When she finally decided to tell her parents, she made sure to do it in person - when they visited the US - and she brought her fiancee with her. He was to ask for her hand in marriage, but was prepared to honor her father's decision (or as prepared as he could have been). The two of them spent weeks anxious and scared of what would happen.

When it actually came time to tell her parents, my friends described it as very anti-climactic. Her parents asked lots of questions, but there was no yelling and nobody got disowned. Their reaction had a lot to do with who serious my friends were about being together, and how respectful her fiancee was of them as her parents. They married in India a few months later.

It took a lot for these two people to be together - years and years of waiting, understanding, and mutual support. But they made it work. Many people make mixed-culture relationships work. Before taking this to your parents be sure that the two of you are ready to make the commitment - not necessarily marriage right away - but the commitment of being there to support each other if you family is upset about it. And the commitment to stick with the relationship if you family is fine with it.

Feel free to memail or email me if you'd like - I'd be happy to try and put you in touch with my friend or pass along any specific questions you have.
posted by youngergirl44 at 5:09 PM on February 18, 2011 [5 favorites]

What is the bigger issue? Your boyfriend's race or his religion?

Just some background about myself that you may want to consider before deciding to use my advice or not. I'm a Muslim guy, born and raised in the United States with parents who immigrated from India. I married a Muslim girl raised in the US by Pakistani parents. We both had parents who threatened to disown us if we married a white girl/boy. However, when we came of marrying age, they didn't care about the race, but they still cared if they were Muslim or not. I ran this question by her and we both came up with the following advice.

They way you wrote your question says that you think the answer is race. We suspect that you are discounting the religious angle.

1. Your perception of what is liberal may be different from reality.
You say that you were raised by "liberal" parents. However, many Muslim parents send their sons and daughters away to be educated. If you think that is liberal, then it means the Muslim community (friends and family) you were raised in is actually relatively conservative.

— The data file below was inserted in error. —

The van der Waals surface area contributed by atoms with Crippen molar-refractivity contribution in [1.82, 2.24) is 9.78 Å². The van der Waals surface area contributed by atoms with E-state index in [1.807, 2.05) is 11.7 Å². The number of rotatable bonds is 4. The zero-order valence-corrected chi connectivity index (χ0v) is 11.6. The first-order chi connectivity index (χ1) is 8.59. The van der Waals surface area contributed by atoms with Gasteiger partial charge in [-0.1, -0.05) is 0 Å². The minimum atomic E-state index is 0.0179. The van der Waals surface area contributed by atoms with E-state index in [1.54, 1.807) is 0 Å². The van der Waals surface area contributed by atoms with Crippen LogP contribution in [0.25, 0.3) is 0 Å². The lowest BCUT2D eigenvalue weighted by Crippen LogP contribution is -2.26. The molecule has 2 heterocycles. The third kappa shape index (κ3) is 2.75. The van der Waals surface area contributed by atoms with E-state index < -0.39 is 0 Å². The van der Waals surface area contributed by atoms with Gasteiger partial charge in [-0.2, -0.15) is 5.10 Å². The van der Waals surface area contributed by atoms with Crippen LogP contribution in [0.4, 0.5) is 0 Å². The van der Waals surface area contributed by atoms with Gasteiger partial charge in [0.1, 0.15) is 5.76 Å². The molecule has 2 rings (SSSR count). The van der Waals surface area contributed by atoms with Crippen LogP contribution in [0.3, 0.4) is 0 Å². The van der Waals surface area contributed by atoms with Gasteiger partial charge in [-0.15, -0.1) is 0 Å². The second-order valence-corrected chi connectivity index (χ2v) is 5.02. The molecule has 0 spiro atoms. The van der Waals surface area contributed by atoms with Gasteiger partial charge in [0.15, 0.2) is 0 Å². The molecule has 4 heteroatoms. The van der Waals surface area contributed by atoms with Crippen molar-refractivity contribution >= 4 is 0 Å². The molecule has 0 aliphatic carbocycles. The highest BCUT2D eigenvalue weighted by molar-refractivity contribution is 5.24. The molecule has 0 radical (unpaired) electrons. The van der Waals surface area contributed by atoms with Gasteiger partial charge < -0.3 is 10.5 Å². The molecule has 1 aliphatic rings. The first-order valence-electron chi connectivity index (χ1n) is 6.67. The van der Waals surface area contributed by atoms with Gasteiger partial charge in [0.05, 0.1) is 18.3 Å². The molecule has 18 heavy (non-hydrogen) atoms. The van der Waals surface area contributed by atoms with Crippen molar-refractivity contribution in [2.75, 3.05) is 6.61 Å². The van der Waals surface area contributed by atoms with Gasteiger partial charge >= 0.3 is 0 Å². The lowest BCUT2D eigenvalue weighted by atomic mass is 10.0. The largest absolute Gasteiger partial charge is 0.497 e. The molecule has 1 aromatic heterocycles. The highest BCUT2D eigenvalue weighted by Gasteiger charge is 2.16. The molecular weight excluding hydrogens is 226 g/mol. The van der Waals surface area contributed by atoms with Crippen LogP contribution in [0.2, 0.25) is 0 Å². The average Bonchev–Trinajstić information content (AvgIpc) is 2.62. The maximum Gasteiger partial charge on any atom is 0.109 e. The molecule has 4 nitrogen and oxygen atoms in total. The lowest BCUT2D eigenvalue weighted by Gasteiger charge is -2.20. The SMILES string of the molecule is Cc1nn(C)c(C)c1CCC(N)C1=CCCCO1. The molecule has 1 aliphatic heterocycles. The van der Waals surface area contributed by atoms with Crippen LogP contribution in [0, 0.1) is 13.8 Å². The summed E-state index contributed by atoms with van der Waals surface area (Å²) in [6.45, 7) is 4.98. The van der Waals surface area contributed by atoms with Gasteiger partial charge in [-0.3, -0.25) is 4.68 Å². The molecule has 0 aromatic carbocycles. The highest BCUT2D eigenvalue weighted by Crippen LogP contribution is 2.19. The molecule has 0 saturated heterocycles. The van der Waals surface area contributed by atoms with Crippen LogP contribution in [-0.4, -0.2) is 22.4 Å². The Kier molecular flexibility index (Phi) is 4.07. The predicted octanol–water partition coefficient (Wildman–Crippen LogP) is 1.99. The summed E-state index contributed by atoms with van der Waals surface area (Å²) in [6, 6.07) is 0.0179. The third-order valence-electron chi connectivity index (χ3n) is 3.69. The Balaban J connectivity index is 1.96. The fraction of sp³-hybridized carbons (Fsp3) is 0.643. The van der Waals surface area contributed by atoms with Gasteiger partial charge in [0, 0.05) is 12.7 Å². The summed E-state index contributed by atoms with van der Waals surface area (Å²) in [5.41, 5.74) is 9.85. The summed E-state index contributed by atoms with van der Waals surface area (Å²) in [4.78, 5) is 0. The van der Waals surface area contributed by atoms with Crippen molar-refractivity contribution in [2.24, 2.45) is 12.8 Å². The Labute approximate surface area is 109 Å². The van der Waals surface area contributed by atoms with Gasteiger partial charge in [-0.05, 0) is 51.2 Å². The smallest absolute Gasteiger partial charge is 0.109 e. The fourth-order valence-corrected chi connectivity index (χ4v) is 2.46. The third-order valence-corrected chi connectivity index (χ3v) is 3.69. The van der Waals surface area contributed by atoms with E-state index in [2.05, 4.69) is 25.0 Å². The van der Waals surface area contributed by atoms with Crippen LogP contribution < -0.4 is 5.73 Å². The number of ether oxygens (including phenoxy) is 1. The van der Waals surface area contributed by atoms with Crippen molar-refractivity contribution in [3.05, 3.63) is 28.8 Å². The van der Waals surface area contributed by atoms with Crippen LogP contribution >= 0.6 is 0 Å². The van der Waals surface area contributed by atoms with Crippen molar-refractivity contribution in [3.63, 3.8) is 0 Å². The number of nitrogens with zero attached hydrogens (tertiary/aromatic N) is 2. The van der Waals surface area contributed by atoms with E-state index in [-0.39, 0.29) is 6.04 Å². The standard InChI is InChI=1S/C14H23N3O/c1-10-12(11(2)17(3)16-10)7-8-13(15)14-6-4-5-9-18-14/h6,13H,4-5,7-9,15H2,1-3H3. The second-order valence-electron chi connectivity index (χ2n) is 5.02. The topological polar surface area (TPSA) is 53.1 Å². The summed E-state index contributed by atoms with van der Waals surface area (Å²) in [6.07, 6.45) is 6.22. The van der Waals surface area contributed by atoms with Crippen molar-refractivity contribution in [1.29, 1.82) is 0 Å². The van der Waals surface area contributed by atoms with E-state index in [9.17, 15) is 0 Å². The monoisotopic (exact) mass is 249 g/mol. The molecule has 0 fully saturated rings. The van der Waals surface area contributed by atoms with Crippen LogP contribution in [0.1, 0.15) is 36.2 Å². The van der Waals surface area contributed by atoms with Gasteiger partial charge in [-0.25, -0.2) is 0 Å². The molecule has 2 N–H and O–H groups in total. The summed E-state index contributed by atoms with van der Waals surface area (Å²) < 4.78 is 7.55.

You also say you were allowed to wear western clothing. My wife takes issue with this because many women wear jeans and t-shirts. Were you allowed to wear mini skirts and bikinis at the beach as a teenager? Only truly liberal Muslim parents would allow their daughters to show that much skin.

2. You may have earned your fathers trust under false pretenses.
The part that gets us is that you believe your dad treating you as a mature adult/mellowing out is somehow a prediction on how he will receive the news. You may be assessing this totally wrong. Your family sent you abroad to get educated, not to pick up a white boyfriend, who you now think of marrying. You haven't told your parents about your boyfriend for so long, they assumed you were doing nothing but studying and being a good girl. When you break this news to them, you may raise all other kinds of doubts.


1. Don't tell anybody until it is real. Your boyfriend hasn't asked to marry you. If you think he is going to, that's another story.
2. Tell your mother. Sounds like you can tell your mother.
3. How does your boyfriend feel about conversion? While a person shouldn't have to change their religion to marry someone, and Islam requires people not convert on the basis of compulsion, but rather true belief ....that may be a principle your future husband may be willing to sacrifice for his love for you.

Because plenty of Pakistani or Indian Muslim girls marry white men who converted to Islam before the marriage. We know these couples and their marriages have been, at the very minimum, accepted by their families. The parents still feel some fear that the culture will be lost (will their grandchildren speak Urdu?).

However, there are many parents that feel proud that their children's religion was not lost, rather, they were able to bring another person into the Muslim faith and that this racial diversity is what Islam is really about.

4. Tell your dad
But if we're totally off, and it turns out that you think he is just against his race/culture, then you in fact have a much easier time. That's because your dad is mellow, as you say, and he will realize that a good man is a good man regardless of race and culture. He may have his own expectations for this daughter, but you and your boyfriend should be able to persuade him.


Does full disclosure really matter here? I don't think so. You haven't been honest up to now. Are you hoping to get a fresh slate with your parents based on something you setup behind their backs for several years?

No. Life and love are messy.

Step 1 - Don't tell anybody your boyfriend this trip
Step 2 - Tell your boyfriend about your family, ask him if he's serious about marriage, and if he's willing to convert. If he isn't serious about either - then you continue living this secret life until your parents realize you're not getting any younger. At that point they may be amenable to you getting married to anyone, rather than you becoming a spinster.
Step 3 - If he is serious about marriage and conversion, get him to convert ASAP and get him to start going to the Mosque and Muslim Student Association meetings
Step 4 - Tell your parents you met a nice white Muslim guy at college - ALL TRUE, JUST MISLEADING ORDER - and you both are interested in getting married
Step 5 - plan the wedding and get married
posted by abdulf at 6:18 PM on February 18, 2011 [3 favorites]